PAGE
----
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View Full Version : MySQL > PHP Timestamp



danielwarner
01-11-2006, 10:15 PM
ok heres the problem, i have made a MySQL Timestamp through phpMyAdmin and now im stuck, i know how to echo this onto my page but how do i customise it so its not just a bunch of turd?

Kid Charming
01-11-2006, 10:21 PM
Use MySQL's DATE_FORMAT() (http://dev.mysql.com/doc/refman/5.0/en/date-and-time-functions.html) function.

danielwarner
01-11-2006, 10:31 PM
can you help me with this please... i have it stored in


$timestamp;

i dont understand how to change the numbers into letters etc... the website is kinda confusing

degsy
01-12-2006, 02:17 PM
Alot of people prefer to use an integer time as it is easy manipulated using PHP's date() function.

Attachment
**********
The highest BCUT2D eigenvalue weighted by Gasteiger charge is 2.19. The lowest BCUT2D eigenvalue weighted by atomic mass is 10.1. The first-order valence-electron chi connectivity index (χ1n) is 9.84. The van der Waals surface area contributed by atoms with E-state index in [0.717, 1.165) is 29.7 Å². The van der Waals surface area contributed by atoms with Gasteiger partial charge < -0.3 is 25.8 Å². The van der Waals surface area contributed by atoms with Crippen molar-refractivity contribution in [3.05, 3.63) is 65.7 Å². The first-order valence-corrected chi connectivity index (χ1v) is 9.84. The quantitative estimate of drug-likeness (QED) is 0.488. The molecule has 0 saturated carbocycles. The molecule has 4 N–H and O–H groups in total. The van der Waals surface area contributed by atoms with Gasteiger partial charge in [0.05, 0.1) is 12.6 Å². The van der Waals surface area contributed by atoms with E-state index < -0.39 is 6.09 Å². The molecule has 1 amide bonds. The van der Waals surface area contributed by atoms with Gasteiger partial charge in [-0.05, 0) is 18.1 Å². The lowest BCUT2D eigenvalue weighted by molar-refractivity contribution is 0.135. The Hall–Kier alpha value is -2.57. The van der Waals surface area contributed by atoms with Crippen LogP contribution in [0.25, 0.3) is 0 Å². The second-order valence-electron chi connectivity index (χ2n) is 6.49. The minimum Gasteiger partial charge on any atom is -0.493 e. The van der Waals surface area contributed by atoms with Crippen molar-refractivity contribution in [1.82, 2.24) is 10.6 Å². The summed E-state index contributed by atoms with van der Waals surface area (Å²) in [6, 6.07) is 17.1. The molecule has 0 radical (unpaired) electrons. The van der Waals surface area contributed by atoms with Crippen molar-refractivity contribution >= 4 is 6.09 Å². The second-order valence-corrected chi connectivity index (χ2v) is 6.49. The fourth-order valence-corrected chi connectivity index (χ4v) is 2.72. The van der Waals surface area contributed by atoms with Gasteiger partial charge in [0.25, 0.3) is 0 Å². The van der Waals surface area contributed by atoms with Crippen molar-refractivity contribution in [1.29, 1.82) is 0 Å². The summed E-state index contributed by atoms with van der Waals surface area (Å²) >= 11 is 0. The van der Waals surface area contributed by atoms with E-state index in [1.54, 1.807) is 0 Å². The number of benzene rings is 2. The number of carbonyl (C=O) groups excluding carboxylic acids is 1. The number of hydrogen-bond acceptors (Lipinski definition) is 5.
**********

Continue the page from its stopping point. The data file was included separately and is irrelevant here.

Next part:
http://php.codenewbie.com/articles/php/1488/Converting_MySQL_Timestamp_to_a_Unix_Timestamp-Page_1.html

Kid Charming
01-12-2006, 03:54 PM
Assuming you want your date to read out like 'January 12, 2006':



SELECT
DATE_FORMAT(yourdatecolumn,'%M %e, %Y') AS mydate
FROM
table


When you retrieve mydate, it will already be formatted, and you don't have to do any PHP processing. The doc page I linked to earlier lists all the formatting codes you can use.

I wouldn't suggest storing your dates as a UNIX timestamp. MySQL has a lot of very useful date and time functions that won't work on them. And if you ever really need a unix timestamp for something, there's a function to convert.

danielwarner
01-12-2006, 07:32 PM
ok im confused... is this right? it doesnt display anything


$ts = mysql_query("SELECT DATE_FORMAT(timestamp,'%M %e, %Y') AS mydate FROM news");
$tsr = mysql_fetch_array($ts);
$timestamp = $tsr['timestamp'];

Kid Charming
01-12-2006, 07:46 PM